Choice of activity data

There are two main types of activity data for estimating CH4 emissions from manure management: (1) animal population data; and (2) manure management system usage data.

The animal population data should be obtained using the approach described in Section 10.2. As noted in Section 10.2, it is good practice to conduct a single livestock characterisation that will provide the activity data for all emissions sources relying on livestock population data. It is important to note, however, that the level of disaggregation in the livestock population data required to estimate emissions from manure management, may differ from those used for other sources, such as Enteric Fermentation. For example, for some livestock population species/categories, such as cattle, the enhanced characterisation required for the Tier 2 enteric fermentation estimate could be aggregated to broader categories that are sufficient for this source category. For other livestock species, such as swine, it may be preferable to have more disaggregation of weight categories for manure management calculations than for enteric fermentation. However, consistency in total livestock categories should be retained throughout the inventory.

Inventory agencies in countries with varied climatic conditions are encouraged to obtain population data for each major climatic zone. In addition, where possible, the associated annual average temperature for locations where livestock manure is managed in liquid-based systems (e.g., pits, tanks, and lagoons) should be obtained. This will allow more specific selection of default factors or MCF values for those systems more sensitive to temperature changes. Ideally, the regional population breakdown can be obtained from published national livestock statistics, and the temperature data from national meteorological statistics. If regional data are not available, experts should be consulted regarding regional production (e.g., milk, meat, and wool) patterns or land distribution, which may provide the required information to estimate the regional animal distributions.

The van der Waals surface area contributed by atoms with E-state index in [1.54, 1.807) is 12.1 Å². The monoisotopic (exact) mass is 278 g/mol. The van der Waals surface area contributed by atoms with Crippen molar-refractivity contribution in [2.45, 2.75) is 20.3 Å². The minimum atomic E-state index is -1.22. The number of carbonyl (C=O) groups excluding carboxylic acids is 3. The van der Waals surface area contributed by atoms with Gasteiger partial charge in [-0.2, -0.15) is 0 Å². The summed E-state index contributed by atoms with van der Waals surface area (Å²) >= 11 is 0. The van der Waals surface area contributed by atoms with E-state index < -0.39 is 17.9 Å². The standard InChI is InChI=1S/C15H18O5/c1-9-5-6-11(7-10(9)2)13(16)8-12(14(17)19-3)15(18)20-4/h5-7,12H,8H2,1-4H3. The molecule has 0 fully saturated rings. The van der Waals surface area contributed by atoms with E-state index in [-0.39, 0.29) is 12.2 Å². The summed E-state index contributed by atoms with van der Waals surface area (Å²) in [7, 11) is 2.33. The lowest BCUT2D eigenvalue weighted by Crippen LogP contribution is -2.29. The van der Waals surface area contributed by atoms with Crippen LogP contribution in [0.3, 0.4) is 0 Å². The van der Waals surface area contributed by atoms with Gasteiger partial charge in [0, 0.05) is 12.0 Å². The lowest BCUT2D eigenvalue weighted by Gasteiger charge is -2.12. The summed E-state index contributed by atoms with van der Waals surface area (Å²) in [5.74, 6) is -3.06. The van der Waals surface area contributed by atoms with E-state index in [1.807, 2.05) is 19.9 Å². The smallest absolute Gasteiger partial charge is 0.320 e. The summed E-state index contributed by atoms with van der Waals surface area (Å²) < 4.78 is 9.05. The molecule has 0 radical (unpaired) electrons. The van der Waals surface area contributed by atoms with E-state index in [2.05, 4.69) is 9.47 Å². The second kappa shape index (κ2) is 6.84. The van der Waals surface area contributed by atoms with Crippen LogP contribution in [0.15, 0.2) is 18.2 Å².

To implement the Tier 2 method, the portion of manure managed in each manure management system must also be collected for each representative animal species. Table 10.18 summarizes the main types of manure management systems. Quantitative data should be used to distinguish whether the system is judged to be a solid storage or liquid/slurry. The borderline between dry and liquid can be drawn at 20% dry matter content. Note that in some cases, manure may be managed in several types of manure management systems. For example, manure flushed from a dairy freestall barn to an anaerobic lagoon may first pass through a solids separation unit where some of the manure solids are removed and managed as a solid. Therefore, it is important to carefully consider the fraction of manure that is managed in each type of system.

The best means of obtaining manure management system distribution data is to consult regularly published national statistics. If such statistics are unavailable, the preferred alternative is to conduct an independent survey of manure management system usage. If the resources are not available to conduct a survey, experts should be consulted to obtain an opinion of the system distribution. Volume 1, Chapter 2 Approaches to Data Collection describes how to elicit expert judgement. Similar expert elicitation protocols can be used to obtain manure management system distribution data.

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